They check your phone whenever you leave it lying around.
“Who’s this?” they want to know. “And why did they text you a smiley in the middle of the night?”
They bristle when the waitstaff smiles at you. “Don’t think I didn’t see that!”
“See what? They were just being friendly.”
“Oh, they were being friendly all right.”
The standard portrait of a jealous partner is one always on the alert, ready to defend from threats from the outside.
But the biggest, scariest threat of all isn’t out there. In the acts and intentions of others.
Instead, it’s in a partner’s autonomy.
One-Sided Accomplishment Can Drive a Wedge
Weight loss is a good example. When people set personal diet and exercise goals, they presume that only good things will result. The only hangup is the time and effort it takes to get there. But it’s been noted in several studies (e.g., Romo and Daley, 2013) that when one partner loses weight and the other doesn’t, relationship difficulties often result.
You would think that it would be a great thing to people who love us if we meet a personal goal. But in many relationships, if they have the same goal and don’t meet it themselves (even if they don’t take the steps required to get there), our accomplishment can undermine the relationship. Drive a wedge that can even lead to a breakup or divorce.
“Try Not to Look So Happy”
When I look at pictures from the Christmas before Seth and I split up, he’s obviously gloomy. Brooding in the background of a photo where my sister and I are smiling.
Seth’s bad mood had been so obvious that day that even my mother (never Seth’s biggest fan) pulled me aside to ask what was going on.
“He’s just been down,” I said. “But he won’t talk to me about what’s going on, so I’m not sure what I can do.”
My mom nodded. And after pausing added, “Maybe you could seem a little less happy?”
“Why?” I asked. It seemed like strange advice.
“Well, when I’m down in the dumps, the last thing I want to see if someone doing well,” my mother said.
“Like when your father loses weight and I don’t, I just want to choke him.”
I laughed nervously.
“I mean, look at you,” she said. “When you started working out — what has it been, a year ago?”
“Year and a half,” I said.
“You were the fat one. And now you’ve lost so much weight that he is.”
“The fat one?” I said. “It’s not a competition.”
“Just telling it like it is,” she said. “Anyway, try not to look so happy.”
The Other Woman? Was Who I Became
And one day it become readily apparent: I had become the biggest threat to our relationship. I had become the Other Woman. By simply becoming a different version of myself.
A happier, healthier version. One with friends and a life of my own. One who felt like there were worse things than being alone.
I had stopped waiting for him to get on board before making changes I desperately wanted to make in my own life. And just started doing it. I lost weight. Took a writing class. Made my own friends.
And yes, prior to all of these things, we opened our marriage. Dated a poly friend together as a triad until she figured out she just wasn’t that into me. Then with my encouragement, we were a vee, as she and Seth dated together without me.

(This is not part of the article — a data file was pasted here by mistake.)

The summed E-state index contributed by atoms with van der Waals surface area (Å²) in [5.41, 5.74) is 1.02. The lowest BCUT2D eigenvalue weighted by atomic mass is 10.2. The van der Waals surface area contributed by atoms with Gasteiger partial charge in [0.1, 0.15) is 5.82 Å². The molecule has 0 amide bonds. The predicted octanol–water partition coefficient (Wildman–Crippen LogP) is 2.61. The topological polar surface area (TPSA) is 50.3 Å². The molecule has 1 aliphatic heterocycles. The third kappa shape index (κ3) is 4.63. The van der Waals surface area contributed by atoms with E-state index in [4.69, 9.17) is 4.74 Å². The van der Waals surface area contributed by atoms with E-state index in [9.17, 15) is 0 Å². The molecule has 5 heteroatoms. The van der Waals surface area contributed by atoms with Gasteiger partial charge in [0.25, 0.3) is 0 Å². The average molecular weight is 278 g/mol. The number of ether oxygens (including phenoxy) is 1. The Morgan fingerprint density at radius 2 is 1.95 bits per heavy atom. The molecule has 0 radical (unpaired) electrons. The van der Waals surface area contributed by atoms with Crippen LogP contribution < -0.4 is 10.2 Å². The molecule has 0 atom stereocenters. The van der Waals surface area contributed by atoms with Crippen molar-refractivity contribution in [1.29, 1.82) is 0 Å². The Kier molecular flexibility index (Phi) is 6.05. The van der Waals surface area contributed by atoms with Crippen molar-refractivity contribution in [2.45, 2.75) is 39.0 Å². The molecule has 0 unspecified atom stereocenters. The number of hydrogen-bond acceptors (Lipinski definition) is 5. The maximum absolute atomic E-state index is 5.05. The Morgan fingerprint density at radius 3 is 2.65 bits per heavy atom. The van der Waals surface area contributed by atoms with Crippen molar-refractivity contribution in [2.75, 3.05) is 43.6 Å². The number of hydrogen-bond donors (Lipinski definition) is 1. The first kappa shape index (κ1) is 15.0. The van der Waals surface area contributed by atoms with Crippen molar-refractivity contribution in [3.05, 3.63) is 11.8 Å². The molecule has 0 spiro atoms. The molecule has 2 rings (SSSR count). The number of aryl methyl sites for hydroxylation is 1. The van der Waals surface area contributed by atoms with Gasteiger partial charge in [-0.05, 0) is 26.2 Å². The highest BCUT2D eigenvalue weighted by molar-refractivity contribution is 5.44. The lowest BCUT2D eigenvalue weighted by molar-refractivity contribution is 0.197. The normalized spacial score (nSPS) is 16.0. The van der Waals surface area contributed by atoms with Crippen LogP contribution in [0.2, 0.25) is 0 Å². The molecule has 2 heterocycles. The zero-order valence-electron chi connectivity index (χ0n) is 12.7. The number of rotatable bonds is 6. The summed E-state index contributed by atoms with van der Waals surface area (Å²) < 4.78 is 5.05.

I took that time alone and used it to improve myself. Make new friends, some of whom eventually turned into partners.
Autonomy Ended My First Marriage But Began Something Greater
Like a lot of people, I turn into a different version of myself depending on who I’m hanging out with.
And it turned out that I am a different person when I spend a lot of time alone.
Seth agreed. Being the sole breadwinner for years was wearing on me, and something had to change. I couldn’t keep on shouldering all of the chores and all of the bills. When I told him I needed him to either cut back his spending, do chores, or get a job, he let me know that I had changed.
Or, as he put it, “I used to love you before you became such a bitch.”
I can’t say that what came to pass was pleasant in the short term. But I don’t regret telling him what I needed. It was confusing and painful when he reacted so badly. Insisted that I was selfish and out to get him.
It was utterly out of character for him.
But then again, I’d never really said “no” to him before. And people tend to act alike so long as you are saying yes to everything they want from you.
These days Seth and I are divorced. We live in separate states. We’re both happy — happier than we ever were together. We write to each other on occasion. And laugh now that we were ever primaries.
Occasionally, someone will ask if I think that polyamory was responsible for the end of my first marriage.
And it’s a tough answer because in some ways, no, not at all — if anything it bought us another couple of years. We had been having problems for a while even before opening up (even if Seth and I had blinders on about the issues in our marriage).
When we started to see other people, Seth and I experienced a wave of NRE that revitalized our bond. And there was one thing Seth and I always did right: We were supportive of each other’s relationships with other people. Even if we could never quite figure out us.
But in another way, you can argue that yes, polyamory was the reason my first marriage ended. Not because of the other people we saw. But because of how independent I grew as a polyamorous person. I became my own primary. And it was my sense of autonomy that ultimately ended that marriage because I realized I got a lot less out of that relationship than I put into it.
And frankly, so did Seth.
I think the autonomy that I developed from being polyamorous has helped me see in a way that’s impossible to “un-see.” Autonomy sheds light on relationships. I wouldn’t see them as clearly without it.
That’s why I’m still polyamorous. And consider the ending of my first marriage a success and the beginning of something greater.